Accessing, Obtaining and Protecting
Elgar Law, Technology and Society series
Edited by Abbe E.L. Brown
Chapter 7: Access to essential environmental technologies and poor communities: why human rights should be prioritized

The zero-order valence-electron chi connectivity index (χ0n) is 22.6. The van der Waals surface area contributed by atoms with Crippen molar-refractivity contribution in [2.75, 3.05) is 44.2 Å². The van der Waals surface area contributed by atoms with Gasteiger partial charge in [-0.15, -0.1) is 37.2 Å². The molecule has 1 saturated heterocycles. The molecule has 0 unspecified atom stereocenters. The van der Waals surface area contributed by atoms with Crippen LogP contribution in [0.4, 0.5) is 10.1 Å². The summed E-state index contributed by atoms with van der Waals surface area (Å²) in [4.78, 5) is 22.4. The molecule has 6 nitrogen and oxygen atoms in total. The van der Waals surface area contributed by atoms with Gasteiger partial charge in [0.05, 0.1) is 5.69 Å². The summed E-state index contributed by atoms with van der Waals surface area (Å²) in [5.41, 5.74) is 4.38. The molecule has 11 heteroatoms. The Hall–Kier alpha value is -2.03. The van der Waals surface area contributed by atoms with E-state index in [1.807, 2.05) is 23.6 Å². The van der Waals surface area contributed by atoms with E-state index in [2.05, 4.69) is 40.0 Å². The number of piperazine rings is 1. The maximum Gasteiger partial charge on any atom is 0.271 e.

Climate change is commonly understood as a global phenomenon, but it is equally, even though it is rarely acknowledged, a particular phenomenon. It is particular phenomenon for some of the poorest communities in the world, given that their ability to respond to climate change is impeded by a combination of institutional, social, economic and geo- graphical factors. Many lives in Africa, Asia and Latin America (for purposes here, the Third World) are either already condemned or potentially condemned by the effects of climate crisis. Floods and droughts, which have in turn contributed to massive hunger, amongst other problems, in many parts of the Third World, constitute the most visible signs of climate change. The future for poor communities in the Third World is bleak if the implications of the available statistics on climate change from the United Nations Framework Convention on Climate Change (UNFCCC) are anything to go by. The UNFCCC predicts that a 20 to 30 per cent rise in greenhouse gas (GHG) emissions by 2030 will lead to a 3 per cent rise in temperature this century, and this will further lead to a number of anticipated consequences, including an increase in disease, reduction of crop yields and rise in hunger. Climate change, the UNFCCC says, would further exacerbate Third World food security by contributing to the destruction of 20 to 30 per cent of all plant and animal species. The existing levels and sources of water supply, however dismal they already may be, are also put at risk by climate change.
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